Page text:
Kalamazoo Advantage Academy

KALAMAZOO -- The sign outside Kalamazoo Advantage Academy reads: "Enrolling for fall," along with a phone number.

But inside the two-story building at the corner of Burdick and South streets, the heart of Kalamazoo's downtown, staffers and students are bitterly mulling the shutdown of the decade-old charter school, which serves about 270 students in kindergarten through eighth grade.

Although summer school is in session for about 40 students, Advantage will not reopen this fall. Grand Valley State University has declined to renew the school's charter, and there's no other sponsor to be found.

GVSU maintains Advantage has long been a failing school, with faltering enrollment and low test scores, and says it is being a responsible charter authorizer in pulling the plug, now that its 10-year contract has expired.

But dig a little deeper and a more complicated story emerges, one that raises questions about GVSU's practices and procedures…

Advantage had its own data analysis done by Sharif Shakrani, co-director of MSU's Center for Education Policy. An expert in educational data, Shakrani is a former director of the design and analysis division of the National Center for Education Statistics and a deputy executive director of the National Assessment Governing Board.

Shakrani's report said Advantage performed "significantly lower" than similar schools in 2005-06. But in the past two school years, he says, the Advantage students have shown much stronger results. His report highlights the strong academic growth among students who have been at Advantage for more than a year, and concludes the school is doing an "admirable job" with a very high-risk population.

"I'd keep (the school) open," Shakrani said this week. "My analysis indicates they're making significant progress. ... Usually you would close a school when it's regressing, but this school is getting better, not worse."

Ed Richardson, head of GVSU's Charter School Office, said his office has "carefully reviewed" the analysis by Shakrani.

"Nothing in them makes us think that our decision not to renew the contract was incorrect," Richardson said in an e-mailed statement.

Policy questions

In two other areas of contention by Advantage, GVSU's Charter School Office seems to have different policies and practices than other charter-school offices in Michigan.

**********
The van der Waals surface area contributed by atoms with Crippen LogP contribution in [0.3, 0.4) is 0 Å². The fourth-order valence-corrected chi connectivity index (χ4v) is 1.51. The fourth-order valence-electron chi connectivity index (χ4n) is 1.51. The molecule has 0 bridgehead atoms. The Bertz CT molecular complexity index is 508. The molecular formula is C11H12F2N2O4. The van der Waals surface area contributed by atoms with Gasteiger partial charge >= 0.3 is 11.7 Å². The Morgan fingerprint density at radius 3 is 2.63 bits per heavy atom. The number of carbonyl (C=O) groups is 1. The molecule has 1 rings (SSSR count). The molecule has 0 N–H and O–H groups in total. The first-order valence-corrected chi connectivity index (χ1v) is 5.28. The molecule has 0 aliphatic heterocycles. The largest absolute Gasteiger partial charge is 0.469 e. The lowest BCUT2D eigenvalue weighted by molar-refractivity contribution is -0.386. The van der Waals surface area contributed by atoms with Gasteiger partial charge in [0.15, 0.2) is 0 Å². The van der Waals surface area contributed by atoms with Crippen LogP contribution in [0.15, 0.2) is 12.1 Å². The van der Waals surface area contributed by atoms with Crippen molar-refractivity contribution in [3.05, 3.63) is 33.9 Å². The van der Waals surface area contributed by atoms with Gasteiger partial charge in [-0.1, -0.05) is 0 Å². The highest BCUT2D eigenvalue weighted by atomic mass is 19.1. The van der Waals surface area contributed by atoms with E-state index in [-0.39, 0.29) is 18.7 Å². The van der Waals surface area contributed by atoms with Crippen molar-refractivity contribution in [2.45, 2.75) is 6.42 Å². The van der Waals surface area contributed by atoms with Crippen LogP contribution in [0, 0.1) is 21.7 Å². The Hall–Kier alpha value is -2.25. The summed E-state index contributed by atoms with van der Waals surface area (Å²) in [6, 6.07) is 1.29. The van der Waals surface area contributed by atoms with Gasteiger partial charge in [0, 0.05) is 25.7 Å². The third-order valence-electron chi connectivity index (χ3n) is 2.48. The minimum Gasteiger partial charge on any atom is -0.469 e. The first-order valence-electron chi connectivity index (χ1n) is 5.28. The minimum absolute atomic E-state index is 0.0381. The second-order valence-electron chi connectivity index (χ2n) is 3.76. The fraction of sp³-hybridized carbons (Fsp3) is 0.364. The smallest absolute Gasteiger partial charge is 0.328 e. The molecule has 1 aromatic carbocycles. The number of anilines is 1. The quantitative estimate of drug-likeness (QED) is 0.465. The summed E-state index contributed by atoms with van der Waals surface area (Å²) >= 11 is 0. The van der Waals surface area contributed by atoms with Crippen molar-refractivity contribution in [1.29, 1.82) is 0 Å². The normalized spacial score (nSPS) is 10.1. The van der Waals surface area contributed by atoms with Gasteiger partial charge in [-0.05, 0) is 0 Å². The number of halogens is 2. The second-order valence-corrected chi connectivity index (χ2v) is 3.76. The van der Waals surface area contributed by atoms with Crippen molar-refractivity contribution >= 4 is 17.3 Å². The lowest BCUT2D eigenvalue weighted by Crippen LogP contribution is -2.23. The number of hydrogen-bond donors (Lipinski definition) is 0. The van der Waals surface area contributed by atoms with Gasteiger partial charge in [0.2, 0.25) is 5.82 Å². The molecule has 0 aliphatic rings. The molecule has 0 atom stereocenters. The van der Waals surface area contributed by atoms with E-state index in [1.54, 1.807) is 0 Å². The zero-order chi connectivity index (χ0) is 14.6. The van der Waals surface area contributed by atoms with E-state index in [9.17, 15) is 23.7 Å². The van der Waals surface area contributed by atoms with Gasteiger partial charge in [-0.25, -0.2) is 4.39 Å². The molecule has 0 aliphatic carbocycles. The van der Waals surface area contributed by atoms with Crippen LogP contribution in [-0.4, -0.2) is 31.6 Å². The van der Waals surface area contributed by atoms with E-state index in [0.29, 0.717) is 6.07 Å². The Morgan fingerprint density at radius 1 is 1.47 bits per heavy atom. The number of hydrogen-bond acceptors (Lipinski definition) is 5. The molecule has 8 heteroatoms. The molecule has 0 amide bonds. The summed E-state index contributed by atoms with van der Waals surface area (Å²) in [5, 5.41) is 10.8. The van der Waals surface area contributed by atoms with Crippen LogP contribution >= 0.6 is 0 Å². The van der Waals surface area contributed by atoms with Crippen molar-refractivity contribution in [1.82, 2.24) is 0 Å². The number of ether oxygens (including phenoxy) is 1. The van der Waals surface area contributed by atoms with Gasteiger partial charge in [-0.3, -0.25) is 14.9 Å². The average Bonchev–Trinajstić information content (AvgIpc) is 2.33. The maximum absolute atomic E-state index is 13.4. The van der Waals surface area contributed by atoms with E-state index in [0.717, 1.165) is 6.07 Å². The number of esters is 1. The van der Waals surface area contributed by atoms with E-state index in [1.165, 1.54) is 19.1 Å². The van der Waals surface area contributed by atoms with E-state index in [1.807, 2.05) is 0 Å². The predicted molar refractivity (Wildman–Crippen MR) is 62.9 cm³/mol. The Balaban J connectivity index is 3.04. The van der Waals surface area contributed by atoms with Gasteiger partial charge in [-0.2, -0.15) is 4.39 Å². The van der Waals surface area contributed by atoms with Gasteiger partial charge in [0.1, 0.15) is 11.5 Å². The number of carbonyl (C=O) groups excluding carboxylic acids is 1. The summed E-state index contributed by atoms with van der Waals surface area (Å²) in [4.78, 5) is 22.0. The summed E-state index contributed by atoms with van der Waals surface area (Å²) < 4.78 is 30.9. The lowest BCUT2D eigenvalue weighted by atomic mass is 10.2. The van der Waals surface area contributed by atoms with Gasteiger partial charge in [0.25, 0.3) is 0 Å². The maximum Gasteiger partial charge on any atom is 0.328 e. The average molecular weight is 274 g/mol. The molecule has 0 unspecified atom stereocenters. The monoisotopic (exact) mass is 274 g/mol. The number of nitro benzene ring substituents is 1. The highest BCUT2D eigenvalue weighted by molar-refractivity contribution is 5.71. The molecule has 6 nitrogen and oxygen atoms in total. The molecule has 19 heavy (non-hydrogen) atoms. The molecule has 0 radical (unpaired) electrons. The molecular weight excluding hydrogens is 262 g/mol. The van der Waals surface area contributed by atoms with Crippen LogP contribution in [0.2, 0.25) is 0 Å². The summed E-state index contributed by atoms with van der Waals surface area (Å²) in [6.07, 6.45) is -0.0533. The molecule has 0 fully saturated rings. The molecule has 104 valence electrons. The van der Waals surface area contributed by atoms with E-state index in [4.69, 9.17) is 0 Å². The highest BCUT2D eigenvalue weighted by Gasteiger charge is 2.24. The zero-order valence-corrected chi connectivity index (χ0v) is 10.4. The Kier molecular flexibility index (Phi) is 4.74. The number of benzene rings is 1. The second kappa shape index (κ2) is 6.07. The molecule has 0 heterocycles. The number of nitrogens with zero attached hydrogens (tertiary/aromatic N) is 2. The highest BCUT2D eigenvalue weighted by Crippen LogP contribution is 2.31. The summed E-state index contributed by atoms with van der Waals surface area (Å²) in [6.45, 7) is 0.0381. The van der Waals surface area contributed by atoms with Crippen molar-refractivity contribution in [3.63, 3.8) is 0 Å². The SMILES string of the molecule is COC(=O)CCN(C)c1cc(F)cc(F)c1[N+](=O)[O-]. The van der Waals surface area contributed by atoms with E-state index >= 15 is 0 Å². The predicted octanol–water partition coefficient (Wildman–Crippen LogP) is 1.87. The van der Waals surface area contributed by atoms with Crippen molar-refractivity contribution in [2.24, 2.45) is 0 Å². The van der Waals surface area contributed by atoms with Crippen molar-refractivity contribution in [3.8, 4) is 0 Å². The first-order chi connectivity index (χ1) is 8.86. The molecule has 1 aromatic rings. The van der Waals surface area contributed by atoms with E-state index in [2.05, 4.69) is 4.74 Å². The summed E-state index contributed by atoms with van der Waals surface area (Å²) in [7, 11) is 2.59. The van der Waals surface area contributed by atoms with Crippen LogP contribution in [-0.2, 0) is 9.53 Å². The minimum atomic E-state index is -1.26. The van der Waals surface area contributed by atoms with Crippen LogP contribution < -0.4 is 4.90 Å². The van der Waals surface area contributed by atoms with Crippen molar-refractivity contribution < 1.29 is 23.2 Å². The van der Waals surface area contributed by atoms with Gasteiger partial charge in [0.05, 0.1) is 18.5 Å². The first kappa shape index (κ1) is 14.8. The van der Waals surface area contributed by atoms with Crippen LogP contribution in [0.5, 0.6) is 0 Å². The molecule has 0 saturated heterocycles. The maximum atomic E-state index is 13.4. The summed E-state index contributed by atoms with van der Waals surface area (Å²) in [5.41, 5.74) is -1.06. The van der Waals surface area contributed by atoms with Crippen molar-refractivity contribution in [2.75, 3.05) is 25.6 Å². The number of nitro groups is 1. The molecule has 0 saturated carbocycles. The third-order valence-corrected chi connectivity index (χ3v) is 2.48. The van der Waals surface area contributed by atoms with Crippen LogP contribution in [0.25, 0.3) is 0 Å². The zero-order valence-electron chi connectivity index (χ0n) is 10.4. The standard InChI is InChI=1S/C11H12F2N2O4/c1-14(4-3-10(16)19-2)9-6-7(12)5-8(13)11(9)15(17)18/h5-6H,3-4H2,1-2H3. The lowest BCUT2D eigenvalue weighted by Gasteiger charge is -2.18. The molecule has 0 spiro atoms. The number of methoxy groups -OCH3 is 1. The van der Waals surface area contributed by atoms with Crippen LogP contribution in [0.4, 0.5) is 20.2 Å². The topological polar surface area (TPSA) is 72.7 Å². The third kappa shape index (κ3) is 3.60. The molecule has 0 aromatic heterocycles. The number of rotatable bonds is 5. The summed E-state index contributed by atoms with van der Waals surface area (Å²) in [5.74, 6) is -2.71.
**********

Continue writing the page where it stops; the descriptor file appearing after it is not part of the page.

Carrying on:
For instance, after putting Advantage on notice in November 2006, GVSU did not establish specific academic goals or targets for the school to work on to keep their charter…

But he said the Advantage situation points out what he sees as the biggest problem in the charter-school movement: The failure to establish clear goals and then hold a school accountable for meeting those goals.

From his standpoint, Advantage wasn't held accountable for years. Now GVSU may be forcing accountablity -- but without clear goals, it gives the appearance of acting arbitrarily.

"I want these closures to work well," Miron said. "If they don't work well, what does that say to other authorizers who need to do the same thing?"

Outsiders also express surprise that GVSU's Charter School Office could let Advantage's contract expire without a vote by the GVSU Board of Trustees.

The other five charter school authorizers said such a decision would have to go before their board…

"Contracts have a beginning date and an end date for good reason," McLogan said. "Possession of a charter agreement is not an entitlement to perpetual operation."

Others say that philosophy can lead to disrupting the lives of charter-school students and employees with little or no explanation.

Because of the state's cap on the number of charter contracts, schools that lose their contracts have limited ability to find another authorizer, which means nonrenewal of a charter becomes, in effect, an order to close. And why would anybody would want to risk starting a charter school if authorizers can just walk away at the end of a three- or five- or seven-year contract?...

McLogan says GVSU dropped the contract because they don't want to continue sponsorship of a school they see as failing.

Huth says she wonders if there might be another motive. She speculates GVSU might want to grant charters to more middle-class academies, which tend to be larger than urban charters and have much better test scores.

She notes that GVSU receives about $225 per student from its schools as an administrative fee -- the GVSU Charter School Office generated more than $3 million in revenues last year among its 30 academies -- which means larger schools offer much more profit…

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